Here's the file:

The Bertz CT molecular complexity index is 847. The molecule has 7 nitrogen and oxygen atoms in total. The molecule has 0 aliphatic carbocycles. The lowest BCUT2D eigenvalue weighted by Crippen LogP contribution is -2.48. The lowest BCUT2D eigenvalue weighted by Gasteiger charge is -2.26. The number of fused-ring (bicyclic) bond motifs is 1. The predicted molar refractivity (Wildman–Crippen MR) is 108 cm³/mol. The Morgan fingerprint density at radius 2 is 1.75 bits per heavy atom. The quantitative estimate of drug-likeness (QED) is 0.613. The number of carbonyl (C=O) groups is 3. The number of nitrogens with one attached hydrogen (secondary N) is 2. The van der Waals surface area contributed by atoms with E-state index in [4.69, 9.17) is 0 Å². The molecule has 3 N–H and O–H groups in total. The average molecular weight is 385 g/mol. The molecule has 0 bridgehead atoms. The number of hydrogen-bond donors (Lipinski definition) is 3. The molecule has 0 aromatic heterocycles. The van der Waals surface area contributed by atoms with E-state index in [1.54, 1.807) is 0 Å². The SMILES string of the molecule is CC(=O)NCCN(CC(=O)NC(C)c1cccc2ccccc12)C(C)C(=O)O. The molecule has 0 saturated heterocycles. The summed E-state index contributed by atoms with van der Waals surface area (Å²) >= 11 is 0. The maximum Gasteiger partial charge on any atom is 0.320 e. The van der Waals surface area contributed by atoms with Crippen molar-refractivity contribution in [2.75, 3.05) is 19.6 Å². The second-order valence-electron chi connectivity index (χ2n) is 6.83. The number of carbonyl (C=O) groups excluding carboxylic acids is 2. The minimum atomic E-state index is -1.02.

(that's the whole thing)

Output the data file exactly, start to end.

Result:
The Bertz CT molecular complexity index is 847. The molecule has 7 nitrogen and oxygen atoms in total. The molecule has 0 aliphatic carbocycles. The lowest BCUT2D eigenvalue weighted by Crippen LogP contribution is -2.48. The lowest BCUT2D eigenvalue weighted by Gasteiger charge is -2.26. The number of fused-ring (bicyclic) bond motifs is 1. The predicted molar refractivity (Wildman–Crippen MR) is 108 cm³/mol. The Morgan fingerprint density at radius 2 is 1.75 bits per heavy atom. The quantitative estimate of drug-likeness (QED) is 0.613. The number of carbonyl (C=O) groups is 3. The number of nitrogens with one attached hydrogen (secondary N) is 2. The van der Waals surface area contributed by atoms with E-state index in [4.69, 9.17) is 0 Å². The molecule has 3 N–H and O–H groups in total. The average molecular weight is 385 g/mol. The molecule has 0 bridgehead atoms. The number of hydrogen-bond donors (Lipinski definition) is 3. The molecule has 0 aromatic heterocycles. The van der Waals surface area contributed by atoms with E-state index in [1.54, 1.807) is 0 Å². The SMILES string of the molecule is CC(=O)NCCN(CC(=O)NC(C)c1cccc2ccccc12)C(C)C(=O)O. The molecule has 0 saturated heterocycles. The summed E-state index contributed by atoms with van der Waals surface area (Å²) >= 11 is 0. The maximum Gasteiger partial charge on any atom is 0.320 e. The van der Waals surface area contributed by atoms with Crippen molar-refractivity contribution in [2.75, 3.05) is 19.6 Å². The second-order valence-electron chi connectivity index (χ2n) is 6.83. The number of carbonyl (C=O) groups excluding carboxylic acids is 2. The minimum atomic E-state index is -1.02.